>Mojito: The Blank Canvas

>I have many food thoughts today post yesterday’s Memorial-day cookout. Therefore today will consist of several (maybe 3) individual blog entries about various foods.

A mojito is a classic cuban cocktail. If you want to know more about it, or about Ernest Hemingway’s love of it, or about Ernest Hemingway’s polydactyl cats you can check out the Wikipedia entry.

There are many different recipes; some use powdered sugar, some include varying amounts of juice, some call for mint schnapps (YECH!!), some of which I used to follow. Now I follow my nose, but I think of these basic proportions. All mojitos follow the same construction. All mojitos are classy, beautiful through a tall, clear glass, and most (sans schnapps) are light and tasty.

2 parts quality LIGHT rum (do not substitute dark)
1 part simple syrup
3 parts soda water
1/2 lime
2 sprigs of stripped mint leaves

1) Squeeze juice of 1/2 lime into cup and drop the entire lime half into the cup as well. Add mint leaves and simple syrup.
2)Muddle the mint, lime, and simple syrup together. This means that you will take a large blunt object and you will firmly squish all the ingredients together into the bottom of the glass. You can buy a nice muddler, but I use the end of my wooden lemon juicer. Though I have had a nice one on my wishlist for several years (see column at left).

Here’s a video of someone muddling a mojito:

3) Add rum and a scoop of ice. Top with soda water and stir.

Okay, that’s nice. Mojitos are nice and I think that the ability to make one should be in everyone’s cooking repetoire. It’s a great host trick, and a great way to impress the ladies. But as usual I can’t leave well enough alone, so I present to you the Mojito Variations.

I think the best way to vary a mojito is to add a light flavor to the simple syrup, and I think the best way to do that is to add a flavoring agent to steep while you’re making the simple syrup.

But what is Simple Syrup?

Simple Syrup is a basic ingredient in many traditional cooking applications. All it contains is sugar dissolved into water, usually on the stove. You can buy this stuff at a liquor store, but please don’t; you’ll only be wasting your money on corn syrup and water.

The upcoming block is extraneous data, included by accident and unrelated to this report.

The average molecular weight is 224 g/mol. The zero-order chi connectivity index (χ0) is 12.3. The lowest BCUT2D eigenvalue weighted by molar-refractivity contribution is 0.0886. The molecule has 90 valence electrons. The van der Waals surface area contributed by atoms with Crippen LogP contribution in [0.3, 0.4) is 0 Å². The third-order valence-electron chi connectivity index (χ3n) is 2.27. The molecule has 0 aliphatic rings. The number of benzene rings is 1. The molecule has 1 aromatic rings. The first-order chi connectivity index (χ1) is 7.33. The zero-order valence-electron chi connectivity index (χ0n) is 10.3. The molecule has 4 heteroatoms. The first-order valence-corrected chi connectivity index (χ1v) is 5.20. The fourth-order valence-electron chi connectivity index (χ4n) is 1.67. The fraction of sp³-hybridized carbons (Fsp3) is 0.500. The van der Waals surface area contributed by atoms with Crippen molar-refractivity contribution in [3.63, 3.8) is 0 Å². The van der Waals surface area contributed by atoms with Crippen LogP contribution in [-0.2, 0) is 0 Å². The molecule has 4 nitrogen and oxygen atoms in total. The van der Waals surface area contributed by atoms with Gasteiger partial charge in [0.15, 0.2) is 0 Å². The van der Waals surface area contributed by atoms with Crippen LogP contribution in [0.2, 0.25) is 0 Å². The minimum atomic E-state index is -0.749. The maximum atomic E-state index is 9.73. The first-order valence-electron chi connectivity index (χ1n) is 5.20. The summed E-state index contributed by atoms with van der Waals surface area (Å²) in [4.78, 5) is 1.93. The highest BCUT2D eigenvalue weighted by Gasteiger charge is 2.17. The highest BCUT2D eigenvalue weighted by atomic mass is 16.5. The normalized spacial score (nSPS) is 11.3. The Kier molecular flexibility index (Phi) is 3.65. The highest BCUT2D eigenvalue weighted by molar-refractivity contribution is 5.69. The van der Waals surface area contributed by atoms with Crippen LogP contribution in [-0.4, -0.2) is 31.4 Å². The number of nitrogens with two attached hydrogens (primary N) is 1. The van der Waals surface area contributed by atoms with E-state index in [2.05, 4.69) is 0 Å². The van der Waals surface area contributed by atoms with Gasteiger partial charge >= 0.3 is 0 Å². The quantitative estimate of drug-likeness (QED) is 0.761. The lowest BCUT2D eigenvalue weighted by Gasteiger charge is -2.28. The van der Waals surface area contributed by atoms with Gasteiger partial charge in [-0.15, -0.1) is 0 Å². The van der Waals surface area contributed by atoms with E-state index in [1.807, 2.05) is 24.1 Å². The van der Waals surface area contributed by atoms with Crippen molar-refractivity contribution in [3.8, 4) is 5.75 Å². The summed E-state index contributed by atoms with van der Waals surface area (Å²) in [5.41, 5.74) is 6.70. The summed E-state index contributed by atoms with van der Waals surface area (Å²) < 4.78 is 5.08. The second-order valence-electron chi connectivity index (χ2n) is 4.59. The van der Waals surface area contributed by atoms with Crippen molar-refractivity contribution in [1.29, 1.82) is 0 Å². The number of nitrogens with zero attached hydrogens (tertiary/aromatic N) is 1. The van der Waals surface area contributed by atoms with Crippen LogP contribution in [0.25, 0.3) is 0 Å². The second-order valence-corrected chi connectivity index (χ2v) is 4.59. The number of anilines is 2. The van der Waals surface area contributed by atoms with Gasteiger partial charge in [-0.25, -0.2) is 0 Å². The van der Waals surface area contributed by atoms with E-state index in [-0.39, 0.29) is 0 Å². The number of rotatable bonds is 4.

The only important thing to know about simple syrup is that the ratio of sugar to water varies according to your cooking need. Sorbet, for example, typically contains fruit pureed with a 1:1 simple syrup. Cotton candy uses simple syrup in its base, as does marshmallow, as does caramel.

For mojitos I typically make a 2:1 simple syrup. So, 2 cups of water to 1 cup of sugar. Simply place the sugar and water in a saucepan and heat over medium heat until the sugar is melted. If you like you can let the mixture boil a little and the color will slightly darken.

So for a flavored mojito add some free-floating flavorants to the water while the sugar is dissolving. Allow the syrup to be at a very low simmer for about 10min. Turn of the heat and allow the syrup to cool. When it’s cooled strain out the flavorants and save the syrup in a jar or a bottle. I’ve never had any go bad, or really last that long.

My favorite mojito flavor is Lavender. I think it adds a subtle floral note that isn’t necessarily distinguishable from the original recipe but gives the drink a certain something something. But I’ve tried some other flavors, and they were lovely as well.

Mojito Flavorings: a list

2 Tbsp lavender
zest from 2 tangerines
2 Tbsp chopped ginger
2 Tbsp tarragon leaves
1 Tbsp Earl Grey Tea leaves (don’t let these steep, they’ll get bitter)
2 stalks of lemongrass, chopped
3 Tbsp fresh galangal chopped

On a side note: an interesting project to do with kids is to make a 1:3 simple syrup (1 cup water, 3 cups sugar) and put it in a sealed mason jar with a piece of string suspended in the middle. You’ll grow rock candy. And now that I write this, I think I should make my own flavored rock candy.

Posted on May 27, 2008, in Uncategorized. Bookmark the permalink. Leave a comment.

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